aqua and Polarion both come with Cloud and On-Premise offerings. The latter is mandatory for heavily regulated industries that deal with sensitive data as well as government organisations. On-Premise offerings can generally be negotiated into the level of vendor maintenance & support that works best for your company.
ALM usually pay much more attention to user management than the average test management solution. After all, you have many more people using the software and they come from several teams and even departments. Some people are working on the project part-time, so you may want to limit their input. It’s even more important when you have crowd testers.
Polarion and aqua deliver to help you tackle all these scenarios. They come with default roles, but you can create new roles and even assign individual permissions.
Polarion is a pretty close match for aqua’s test management functionality. It has proper test management functionality with test cases that can be parametrised, grouped into test scenarios, executed, and edited in bulk when needed. The only notable omissions relative to aqua are nested test cases (or a similar time-efficient way to reuse test cases) and shared views of the workspace.
Integrations & Automated Testing
Polarion goes wide but not necessarily deep with how they handle integrations. It has very few native integrations, driving customers to establish connections themselves via APIs. There is also an extensions marketplace, but the extensions there are neither maintained nor endorsed by Polarion.
aqua has a much bigger suite of native integrations. Unlike Polarion’s, it focuses on test automation rather than exchanging data with other management tools. You too can use REST API to connect any other solution.
I know there is some bias at play, but aqua’s offering is more compelling. The native integrations cover virtually all major test automation tools, while Polarion requires custom integration(s) or adopting xUnit framework for automated QA.
Best QA integrations suite in the market
QA dashboards are insightful for both testers and their colleagues. The main requirements here are utilising any data in the workspace and supporting custom data. Both aqua and Polarion do that.
aqua, however, also offers KPI Alerts. You can set up values that certain metrics should not go above or under (e.g. over 2 Critical bugs in Safari). If that happens, the dashboard widget changes the pattern so you see the anomaly at a glance. Conservative KPI Alerts is how you prevent issues from piling up.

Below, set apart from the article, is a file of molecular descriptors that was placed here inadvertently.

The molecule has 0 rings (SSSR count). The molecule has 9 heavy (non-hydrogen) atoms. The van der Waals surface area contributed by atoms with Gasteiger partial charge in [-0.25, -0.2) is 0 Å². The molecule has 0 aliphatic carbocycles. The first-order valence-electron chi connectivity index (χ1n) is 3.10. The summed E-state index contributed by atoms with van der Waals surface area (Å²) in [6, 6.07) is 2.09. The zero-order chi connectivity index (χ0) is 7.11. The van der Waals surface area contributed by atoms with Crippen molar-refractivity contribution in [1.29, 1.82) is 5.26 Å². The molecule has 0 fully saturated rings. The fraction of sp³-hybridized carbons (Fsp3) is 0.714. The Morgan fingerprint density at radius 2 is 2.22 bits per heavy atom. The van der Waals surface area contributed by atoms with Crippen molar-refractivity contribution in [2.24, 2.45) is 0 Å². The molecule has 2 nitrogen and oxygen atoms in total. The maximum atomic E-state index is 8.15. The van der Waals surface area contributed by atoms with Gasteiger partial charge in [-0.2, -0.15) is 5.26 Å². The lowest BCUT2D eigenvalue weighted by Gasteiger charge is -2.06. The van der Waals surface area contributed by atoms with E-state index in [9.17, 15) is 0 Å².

Polarion and aqua both have some of the most advanced reports in the field. They support external text and imagery, transform and enhance workspace data for any need, and can easily be exported or shared elsewhere.
aqua and Polarion both handle the entire application’s lifecycle, from gathering requirements and fulfilling them to testing and defect management.
Pricing and Scaling
Polarion ALM does not disclose their pricing. The general market rate for an Enterprise-focused tool like that would be several thousand euros per 12-month license per user. A permanent license could very well be pushing €10,000, especially when you factor in maintenance and support costs.
What we can compare here is pricing of aqua and Polarion X, which seems to be a modernised reskin of Polarion ALM. The Base plan starts at $36/month (before VAT), but this tier is largely here to lower the perceived entry cost. Going over 20 users mandates switch to Pro at $98/month, and 100+ users is $135/month (before VAT).
Even teams with under 20 users may ultimately have to splurge cash for Polarion X Pro. The Base plan is limited to 500 documents and 25,000 work items, and reaching that is just a matter of time for any ongoing project. All plans are also billed annually, which is a bit counterintuitive for a truly small-scale endeavour.
By contrast, aqua costs €39/month per user no matter the size of your team. There is also room to add high-volume, Enterprise-grade features at a reasonable extra fee. One paid aqua license also gives you unlimited free Basic licenses, which can be used not just for browsing but for test runs as well.
*Polarion pricing doesn’t include VAT
Polarion and aqua are evenly matched when it comes to their feature suite. The only major distinction is aqua’s approach to automation with much more native integrations. You will likely not need to build any integrations yourself via API, and that’s just not the case for Polarion. There’s generally more complexity and at times redundancy when it comes to setting up Polarion, onboarding employees, and maintaining the workspace.
What makes a huge difference is cost, where Polarion quickly ramps up to at least triple the aqua price. Make no mistake: any company with 20+ people will be paying extra, and smaller established teams will eventually bump against other limits as well. This becomes poor value real quick.
On the other hand, aqua has the same price of €39/month. You can scale up and down when needed without artificial limits with monthly billing. The free Basic licenses also spare you the expense of paying for seldom users that do not create new test cases or requirements (they can still report bugs). aqua may already be a better deal for companies below 20 users, and it certainly is above that.
Enterprise-grade ALM at a sensible price